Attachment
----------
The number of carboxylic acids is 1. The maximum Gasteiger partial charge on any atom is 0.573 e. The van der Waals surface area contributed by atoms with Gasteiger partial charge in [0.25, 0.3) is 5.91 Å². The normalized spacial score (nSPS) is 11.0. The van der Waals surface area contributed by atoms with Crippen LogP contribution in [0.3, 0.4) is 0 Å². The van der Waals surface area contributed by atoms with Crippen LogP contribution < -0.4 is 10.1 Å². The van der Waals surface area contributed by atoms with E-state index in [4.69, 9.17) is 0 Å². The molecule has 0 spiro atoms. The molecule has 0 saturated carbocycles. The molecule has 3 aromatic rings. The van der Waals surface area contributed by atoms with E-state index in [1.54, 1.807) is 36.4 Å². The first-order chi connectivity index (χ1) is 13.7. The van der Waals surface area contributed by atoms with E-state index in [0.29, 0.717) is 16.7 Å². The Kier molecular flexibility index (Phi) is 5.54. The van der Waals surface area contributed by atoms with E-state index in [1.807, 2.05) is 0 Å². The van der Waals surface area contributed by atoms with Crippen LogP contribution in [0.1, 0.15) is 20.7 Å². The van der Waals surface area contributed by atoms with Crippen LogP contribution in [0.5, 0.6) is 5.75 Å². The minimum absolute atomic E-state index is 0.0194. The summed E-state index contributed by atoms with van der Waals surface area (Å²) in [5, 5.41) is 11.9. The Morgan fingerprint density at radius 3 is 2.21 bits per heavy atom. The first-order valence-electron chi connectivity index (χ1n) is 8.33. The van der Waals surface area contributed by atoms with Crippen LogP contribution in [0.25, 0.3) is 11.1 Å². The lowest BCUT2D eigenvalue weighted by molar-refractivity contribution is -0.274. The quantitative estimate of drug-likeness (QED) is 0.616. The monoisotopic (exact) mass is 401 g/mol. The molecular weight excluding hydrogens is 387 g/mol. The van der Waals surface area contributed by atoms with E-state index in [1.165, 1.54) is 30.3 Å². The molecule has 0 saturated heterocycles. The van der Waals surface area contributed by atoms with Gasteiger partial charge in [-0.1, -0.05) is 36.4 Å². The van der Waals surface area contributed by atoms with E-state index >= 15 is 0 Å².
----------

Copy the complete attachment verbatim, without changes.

The number of carboxylic acids is 1. The maximum Gasteiger partial charge on any atom is 0.573 e. The van der Waals surface area contributed by atoms with Gasteiger partial charge in [0.25, 0.3) is 5.91 Å². The normalized spacial score (nSPS) is 11.0. The van der Waals surface area contributed by atoms with Crippen LogP contribution in [0.3, 0.4) is 0 Å². The van der Waals surface area contributed by atoms with Crippen LogP contribution < -0.4 is 10.1 Å². The van der Waals surface area contributed by atoms with E-state index in [4.69, 9.17) is 0 Å². The molecule has 0 spiro atoms. The molecule has 0 saturated carbocycles. The molecule has 3 aromatic rings. The van der Waals surface area contributed by atoms with E-state index in [1.54, 1.807) is 36.4 Å². The first-order chi connectivity index (χ1) is 13.7. The van der Waals surface area contributed by atoms with E-state index in [0.29, 0.717) is 16.7 Å². The Kier molecular flexibility index (Phi) is 5.54. The van der Waals surface area contributed by atoms with E-state index in [1.807, 2.05) is 0 Å². The van der Waals surface area contributed by atoms with Crippen LogP contribution in [0.1, 0.15) is 20.7 Å². The van der Waals surface area contributed by atoms with Crippen LogP contribution in [0.5, 0.6) is 5.75 Å². The minimum absolute atomic E-state index is 0.0194. The summed E-state index contributed by atoms with van der Waals surface area (Å²) in [5, 5.41) is 11.9. The Morgan fingerprint density at radius 3 is 2.21 bits per heavy atom. The first-order valence-electron chi connectivity index (χ1n) is 8.33. The van der Waals surface area contributed by atoms with Crippen LogP contribution in [0.25, 0.3) is 11.1 Å². The lowest BCUT2D eigenvalue weighted by molar-refractivity contribution is -0.274. The quantitative estimate of drug-likeness (QED) is 0.616. The monoisotopic (exact) mass is 401 g/mol. The molecular weight excluding hydrogens is 387 g/mol. The van der Waals surface area contributed by atoms with E-state index in [1.165, 1.54) is 30.3 Å². The molecule has 0 saturated heterocycles. The van der Waals surface area contributed by atoms with Gasteiger partial charge in [-0.1, -0.05) is 36.4 Å². The van der Waals surface area contributed by atoms with E-state index >= 15 is 0 Å².